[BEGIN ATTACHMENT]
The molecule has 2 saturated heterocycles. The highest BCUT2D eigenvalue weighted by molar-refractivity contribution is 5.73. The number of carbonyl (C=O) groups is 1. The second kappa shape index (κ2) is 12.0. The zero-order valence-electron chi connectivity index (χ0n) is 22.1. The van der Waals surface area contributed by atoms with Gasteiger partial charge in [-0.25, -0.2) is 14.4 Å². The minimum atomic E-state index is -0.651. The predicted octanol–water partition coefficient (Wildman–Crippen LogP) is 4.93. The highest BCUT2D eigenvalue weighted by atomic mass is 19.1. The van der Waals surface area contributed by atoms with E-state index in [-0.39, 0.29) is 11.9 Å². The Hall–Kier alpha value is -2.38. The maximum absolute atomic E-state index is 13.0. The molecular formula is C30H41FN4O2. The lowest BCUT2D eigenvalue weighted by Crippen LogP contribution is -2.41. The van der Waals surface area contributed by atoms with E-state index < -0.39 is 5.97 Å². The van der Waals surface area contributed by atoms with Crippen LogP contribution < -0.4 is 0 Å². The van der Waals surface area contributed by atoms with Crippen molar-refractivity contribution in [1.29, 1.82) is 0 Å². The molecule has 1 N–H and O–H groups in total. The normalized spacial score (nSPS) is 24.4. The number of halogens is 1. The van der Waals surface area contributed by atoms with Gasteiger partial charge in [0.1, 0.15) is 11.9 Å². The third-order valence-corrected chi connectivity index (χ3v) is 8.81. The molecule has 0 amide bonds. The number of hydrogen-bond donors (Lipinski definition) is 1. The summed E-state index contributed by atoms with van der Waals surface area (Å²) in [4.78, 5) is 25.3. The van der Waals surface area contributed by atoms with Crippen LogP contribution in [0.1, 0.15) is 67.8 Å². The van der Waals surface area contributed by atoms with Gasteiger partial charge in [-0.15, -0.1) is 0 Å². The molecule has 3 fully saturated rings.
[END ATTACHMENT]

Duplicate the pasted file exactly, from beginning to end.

The molecule has 2 saturated heterocycles. The highest BCUT2D eigenvalue weighted by molar-refractivity contribution is 5.73. The number of carbonyl (C=O) groups is 1. The second kappa shape index (κ2) is 12.0. The zero-order valence-electron chi connectivity index (χ0n) is 22.1. The van der Waals surface area contributed by atoms with Gasteiger partial charge in [-0.25, -0.2) is 14.4 Å². The minimum atomic E-state index is -0.651. The predicted octanol–water partition coefficient (Wildman–Crippen LogP) is 4.93. The highest BCUT2D eigenvalue weighted by atomic mass is 19.1. The van der Waals surface area contributed by atoms with E-state index in [-0.39, 0.29) is 11.9 Å². The Hall–Kier alpha value is -2.38. The maximum absolute atomic E-state index is 13.0. The molecular formula is C30H41FN4O2. The lowest BCUT2D eigenvalue weighted by Crippen LogP contribution is -2.41. The van der Waals surface area contributed by atoms with E-state index < -0.39 is 5.97 Å². The van der Waals surface area contributed by atoms with Crippen LogP contribution < -0.4 is 0 Å². The van der Waals surface area contributed by atoms with Crippen molar-refractivity contribution in [1.29, 1.82) is 0 Å². The molecule has 1 N–H and O–H groups in total. The normalized spacial score (nSPS) is 24.4. The number of halogens is 1. The van der Waals surface area contributed by atoms with Gasteiger partial charge in [0.1, 0.15) is 11.9 Å². The third-order valence-corrected chi connectivity index (χ3v) is 8.81. The molecule has 0 amide bonds. The number of hydrogen-bond donors (Lipinski definition) is 1. The summed E-state index contributed by atoms with van der Waals surface area (Å²) in [4.78, 5) is 25.3. The van der Waals surface area contributed by atoms with Crippen LogP contribution in [0.1, 0.15) is 67.8 Å². The van der Waals surface area contributed by atoms with Gasteiger partial charge in [-0.15, -0.1) is 0 Å². The molecule has 3 fully saturated rings.